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Best Route to Become a Correctional Officer or Sheriff

As my senior year in high school is coming to an end, I have decided that I want to graduate early and get started on my college basic classes (general classes like math, English, electives, etc..) I have decided that I would like to go to Csun and major into Criminology and Justice but sadly I do not have an older sibling role model who has gone to college or university because I am a first gen student. Am I in the right pathway or is there something else that I can do in order to put my name out there and get hired as soon as possible. thank you in advance.
#police #police-officer #law-enforcement #california #lasd #csun

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Subject: Career question for you

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Divita’s Answer

Daniel, research your local police and sheriff recruiting divisions. Each department will be different. Some will accept high school volunteers. My department we actually hire kids from 17-20 as Cadets. These positions are for students who want to become Maryland State Police-Troopers. It's like our feeder pool for the police academy when they turn 21.
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James’s Answer

There are many paths to these jobs and career fields. The best advice I can give is work on your degree and apply to become a cadet. Police departments will typically favor those that have worked in the department as cadets. Another option would be to get some law enforcement experience to make you a more attractive hire. Something like Loss Prevention can help you develop skills as well as relationships with local police. The last option I will mention is to enlist in the military. This is a drastic measure, but it does make you almost shoe in to get a job.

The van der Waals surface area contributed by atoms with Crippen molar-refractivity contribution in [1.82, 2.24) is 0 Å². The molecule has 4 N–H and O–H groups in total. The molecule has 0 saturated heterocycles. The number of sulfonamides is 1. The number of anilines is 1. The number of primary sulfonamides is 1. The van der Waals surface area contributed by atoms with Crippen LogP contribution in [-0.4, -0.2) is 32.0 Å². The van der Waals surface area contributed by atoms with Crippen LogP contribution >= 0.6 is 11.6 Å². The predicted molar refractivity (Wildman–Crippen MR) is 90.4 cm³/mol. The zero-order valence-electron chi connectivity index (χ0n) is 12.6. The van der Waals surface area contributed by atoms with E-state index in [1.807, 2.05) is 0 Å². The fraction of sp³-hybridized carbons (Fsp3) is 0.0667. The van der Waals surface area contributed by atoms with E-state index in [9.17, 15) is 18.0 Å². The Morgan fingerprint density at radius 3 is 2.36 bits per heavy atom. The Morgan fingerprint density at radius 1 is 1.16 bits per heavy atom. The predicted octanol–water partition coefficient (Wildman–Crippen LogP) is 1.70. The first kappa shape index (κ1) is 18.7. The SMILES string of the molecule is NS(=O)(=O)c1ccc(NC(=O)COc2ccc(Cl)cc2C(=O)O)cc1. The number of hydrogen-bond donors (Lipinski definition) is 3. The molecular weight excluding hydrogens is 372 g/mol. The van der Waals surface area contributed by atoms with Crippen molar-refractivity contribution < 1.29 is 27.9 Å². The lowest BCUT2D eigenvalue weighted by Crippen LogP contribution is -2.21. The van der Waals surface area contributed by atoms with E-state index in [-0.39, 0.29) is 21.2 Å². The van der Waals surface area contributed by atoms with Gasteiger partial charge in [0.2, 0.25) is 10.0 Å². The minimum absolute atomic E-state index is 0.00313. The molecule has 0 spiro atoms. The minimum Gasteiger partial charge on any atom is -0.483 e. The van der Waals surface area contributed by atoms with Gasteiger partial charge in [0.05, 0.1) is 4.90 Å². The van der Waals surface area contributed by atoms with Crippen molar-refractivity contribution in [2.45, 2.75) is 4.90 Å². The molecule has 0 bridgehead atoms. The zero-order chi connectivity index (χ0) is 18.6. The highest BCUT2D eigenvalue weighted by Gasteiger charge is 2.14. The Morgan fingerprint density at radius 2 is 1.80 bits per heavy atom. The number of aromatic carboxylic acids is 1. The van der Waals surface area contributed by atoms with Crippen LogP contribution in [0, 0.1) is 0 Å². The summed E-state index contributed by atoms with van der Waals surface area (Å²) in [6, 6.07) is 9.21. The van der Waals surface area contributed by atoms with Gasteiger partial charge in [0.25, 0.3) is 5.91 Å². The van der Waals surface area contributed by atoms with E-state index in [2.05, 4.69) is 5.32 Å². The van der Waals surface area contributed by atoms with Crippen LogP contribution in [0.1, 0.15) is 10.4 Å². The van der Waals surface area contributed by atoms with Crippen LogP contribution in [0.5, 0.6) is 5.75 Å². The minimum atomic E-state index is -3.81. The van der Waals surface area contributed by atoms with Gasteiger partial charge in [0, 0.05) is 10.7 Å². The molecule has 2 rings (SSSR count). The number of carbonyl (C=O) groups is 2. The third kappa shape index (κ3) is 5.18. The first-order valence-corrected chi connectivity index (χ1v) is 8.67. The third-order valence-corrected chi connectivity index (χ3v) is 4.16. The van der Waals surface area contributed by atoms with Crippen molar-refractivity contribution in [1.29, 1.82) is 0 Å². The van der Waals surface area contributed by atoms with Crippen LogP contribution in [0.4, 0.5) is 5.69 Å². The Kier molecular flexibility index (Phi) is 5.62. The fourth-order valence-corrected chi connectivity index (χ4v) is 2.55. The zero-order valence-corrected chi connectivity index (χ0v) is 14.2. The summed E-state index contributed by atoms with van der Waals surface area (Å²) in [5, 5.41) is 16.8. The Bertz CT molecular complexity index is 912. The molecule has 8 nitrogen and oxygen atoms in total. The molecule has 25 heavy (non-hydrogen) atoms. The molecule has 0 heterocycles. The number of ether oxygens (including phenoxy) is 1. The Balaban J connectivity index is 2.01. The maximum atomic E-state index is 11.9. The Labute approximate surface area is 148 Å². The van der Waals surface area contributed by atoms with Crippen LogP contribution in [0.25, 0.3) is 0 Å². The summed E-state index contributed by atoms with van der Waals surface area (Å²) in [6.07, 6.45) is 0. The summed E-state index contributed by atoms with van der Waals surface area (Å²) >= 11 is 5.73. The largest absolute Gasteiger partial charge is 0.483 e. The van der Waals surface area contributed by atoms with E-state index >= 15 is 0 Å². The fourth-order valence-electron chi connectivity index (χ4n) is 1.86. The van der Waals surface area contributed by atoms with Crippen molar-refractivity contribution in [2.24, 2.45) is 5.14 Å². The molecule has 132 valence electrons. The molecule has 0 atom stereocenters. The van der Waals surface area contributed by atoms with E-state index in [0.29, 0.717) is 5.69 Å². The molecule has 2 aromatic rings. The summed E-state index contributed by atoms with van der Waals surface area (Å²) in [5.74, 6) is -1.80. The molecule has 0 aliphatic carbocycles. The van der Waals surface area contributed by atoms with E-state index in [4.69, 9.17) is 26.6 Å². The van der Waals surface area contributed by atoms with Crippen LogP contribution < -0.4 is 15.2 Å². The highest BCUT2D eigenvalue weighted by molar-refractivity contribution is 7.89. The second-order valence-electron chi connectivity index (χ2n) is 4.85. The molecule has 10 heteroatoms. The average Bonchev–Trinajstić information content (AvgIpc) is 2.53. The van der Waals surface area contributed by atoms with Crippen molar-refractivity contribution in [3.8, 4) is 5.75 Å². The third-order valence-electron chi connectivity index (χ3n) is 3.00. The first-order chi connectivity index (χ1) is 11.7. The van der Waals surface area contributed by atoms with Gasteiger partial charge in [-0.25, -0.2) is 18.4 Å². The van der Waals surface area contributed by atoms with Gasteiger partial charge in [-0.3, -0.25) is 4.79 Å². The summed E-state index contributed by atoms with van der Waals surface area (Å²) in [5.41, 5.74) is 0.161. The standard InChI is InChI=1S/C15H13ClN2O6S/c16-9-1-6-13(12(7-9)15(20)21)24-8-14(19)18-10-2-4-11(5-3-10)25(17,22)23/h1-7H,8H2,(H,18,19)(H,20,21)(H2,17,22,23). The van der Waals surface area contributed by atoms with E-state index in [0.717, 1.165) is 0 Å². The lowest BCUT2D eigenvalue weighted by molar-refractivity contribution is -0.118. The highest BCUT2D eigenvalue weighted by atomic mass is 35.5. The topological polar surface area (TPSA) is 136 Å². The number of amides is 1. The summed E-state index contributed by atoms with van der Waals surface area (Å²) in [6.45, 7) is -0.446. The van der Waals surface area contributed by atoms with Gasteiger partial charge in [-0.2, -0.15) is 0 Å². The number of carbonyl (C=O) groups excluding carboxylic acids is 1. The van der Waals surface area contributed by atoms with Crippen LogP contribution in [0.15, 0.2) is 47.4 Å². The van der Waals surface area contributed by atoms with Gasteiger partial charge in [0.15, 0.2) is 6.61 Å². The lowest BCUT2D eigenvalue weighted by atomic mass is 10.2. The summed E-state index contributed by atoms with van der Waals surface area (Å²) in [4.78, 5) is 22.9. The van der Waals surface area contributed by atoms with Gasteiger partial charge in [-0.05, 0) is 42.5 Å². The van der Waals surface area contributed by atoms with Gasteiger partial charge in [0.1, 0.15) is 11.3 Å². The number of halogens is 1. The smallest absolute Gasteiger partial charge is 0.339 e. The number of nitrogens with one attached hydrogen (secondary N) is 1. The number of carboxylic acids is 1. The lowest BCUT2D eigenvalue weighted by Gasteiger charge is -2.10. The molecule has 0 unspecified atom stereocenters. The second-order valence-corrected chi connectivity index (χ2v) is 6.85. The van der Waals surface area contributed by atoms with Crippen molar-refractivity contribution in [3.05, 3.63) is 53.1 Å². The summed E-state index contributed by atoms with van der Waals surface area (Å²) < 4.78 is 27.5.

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Josh’s Answer

Hello Daniel,

There are many avenues to becoming a police officer. Most agencies will have a way to get involved before you are 18, in some states these are called "Explorers". Police Explorers get exposure to the department and important networked connections. Law enforcement is a tight knit community, and knowing some people inside the job can really help with references and recognition.

The second avenue (as I did), was to prepare myself with not only high school grades, but also behavior. While it is slightly less strict than when I got in, one night of loss of control can prohibit you from entering a career in law enforcement. Be very careful what decisions you're making in life, inside and outside of school. While you keep your nose clean, take classes in college not only focused on law enforcement, but seek out something extra that may help. I elected to take a minor in English Writing, as I heard time-and-time again how many reports would be written. Agencies appreciated my foresight and focus on those types of things. Don't hesitate to get involved in extra-curricular clubs, as that will provide extra networking opportunities, and also create some important life-long friendships.

Lastly, when you begin looking into agencies to apply to, research them, do "ride-alongs" with them (if they allow), and generally have a good base of knowledge so you know where you want to land. Where you think might be your "dream department" could end up being nothing like what you originally thought. I fell in love with the career when I went on my first ride-along - so I think this is a great step towards discovering the same about yourself.

Lastly, don't be discouraged about any possible rejection. Despite the national downward trend in applications, law enforcement and corrections are fiercely competitive fields to get into. Try and try again - add more education and preparation, then throw that application back on the stack.

Josh
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